We release the birds on the equinox.
It is a day of tossing winds, a fresh coolness blessed by a scintillating flood of warm, golden light.
Evidence of the acreage's history as a farm shows up in rusted implements grown over by grasses. Old pasture. Empty barn, tumbledown fences.
And then there are the outside enclosures, where the rehab birds gain the strength to fly away.
Black wings circle overhead. A crow who had been released a week earlier is coming back to the enclosure to look for food. On this equinox, he is still in limbo, in transition between two worlds...no longer living fully within the world of humans but not yet entirely committed to the world of crows.
We gather in a circle by the lake. Girl children in gaily colored jackets take turns positioning themselves around the small basket cages set on the ground. One cage at a time, the girls lift the unfastened tops.
The House Sparrows zip off into the trees quick as a thought, and sit preening their gray feathers.
The American Robins fly off in three different directions, trailing their characteristic, chuckling whistle.
The mourning doves whir slowly over the heads of the onlookers. They seem confused by this sudden change in circumstance. One lands on a lady's shoulder. Another touches down on the large camera lens of a man photographing the event. These are shooed gently on until they flap up into a nearby tree.
But one mourning dove--cage open to the sky, urged to fly--would not leave.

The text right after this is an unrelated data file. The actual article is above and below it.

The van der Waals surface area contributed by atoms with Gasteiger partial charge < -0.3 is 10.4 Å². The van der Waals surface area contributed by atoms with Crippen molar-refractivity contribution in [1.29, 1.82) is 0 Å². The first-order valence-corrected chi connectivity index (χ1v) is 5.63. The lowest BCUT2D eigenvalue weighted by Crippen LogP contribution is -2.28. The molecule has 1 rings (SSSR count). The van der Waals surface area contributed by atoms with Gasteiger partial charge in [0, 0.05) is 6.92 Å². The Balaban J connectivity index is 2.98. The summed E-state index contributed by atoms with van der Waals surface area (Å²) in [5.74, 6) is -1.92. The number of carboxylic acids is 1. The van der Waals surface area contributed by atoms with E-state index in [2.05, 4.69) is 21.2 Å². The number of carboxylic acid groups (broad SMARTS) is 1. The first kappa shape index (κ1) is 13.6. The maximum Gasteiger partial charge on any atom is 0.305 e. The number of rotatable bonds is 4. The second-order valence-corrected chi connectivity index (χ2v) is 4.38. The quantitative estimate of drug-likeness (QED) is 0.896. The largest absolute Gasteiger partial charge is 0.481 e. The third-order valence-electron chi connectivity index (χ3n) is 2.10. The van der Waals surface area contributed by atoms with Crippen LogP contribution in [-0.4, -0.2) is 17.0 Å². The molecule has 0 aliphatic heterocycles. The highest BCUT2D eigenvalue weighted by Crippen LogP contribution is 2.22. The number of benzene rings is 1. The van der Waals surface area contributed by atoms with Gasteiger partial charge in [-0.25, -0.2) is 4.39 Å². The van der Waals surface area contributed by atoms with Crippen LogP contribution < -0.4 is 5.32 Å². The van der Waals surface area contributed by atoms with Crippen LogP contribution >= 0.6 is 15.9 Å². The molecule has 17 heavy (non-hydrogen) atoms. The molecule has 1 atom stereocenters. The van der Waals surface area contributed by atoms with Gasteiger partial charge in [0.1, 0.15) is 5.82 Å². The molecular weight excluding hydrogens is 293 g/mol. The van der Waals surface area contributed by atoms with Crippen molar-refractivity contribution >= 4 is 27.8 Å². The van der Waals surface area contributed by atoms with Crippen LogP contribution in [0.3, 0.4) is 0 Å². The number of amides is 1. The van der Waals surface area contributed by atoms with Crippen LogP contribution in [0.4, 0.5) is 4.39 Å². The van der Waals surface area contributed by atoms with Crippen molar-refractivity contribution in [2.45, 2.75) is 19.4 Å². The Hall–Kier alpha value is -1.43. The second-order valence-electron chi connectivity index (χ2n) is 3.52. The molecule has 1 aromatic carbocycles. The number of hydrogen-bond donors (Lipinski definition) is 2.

She was not ready.
I lift the gossamer milkweed seeds into the wind and set them free. They float over the grasses and tiny, bee-buzzed asters; catching on withered stalks or unfurling indefinitely for all I know, all the way into November, where they will freeze hard to the ground until winter's scouring hammer cracks them open. Thus tested, they will wait in the dark, in the ice, in the cold. Until they are ready.
Seeds harvested. Seeds planted.
I think of this poem. And I wonder: Is it time?
How did it escape me that we were walking in Eden
plucking ripe apples on the equinox
one foot in darkness, the other in light
strolling down a country road in the Days of Awe?
How did I fail to faint with wonder
when our sister the snake waited for us
halfway across the road, stubborn in her staying power
seeking the safety of the grass only when we'd passed?
When will I learn that life is like a dream
full of strange and curious wisdom, wild as the wind
and just as liable to slip through our fingers
when attention wanders from the precious present?
When will I remember that no one sees it all?
We need one another to make the dream real,
to rise up in joy and in power, rubbing
against one another until we shed our skins.
—Joan Borysenko, Ph.D.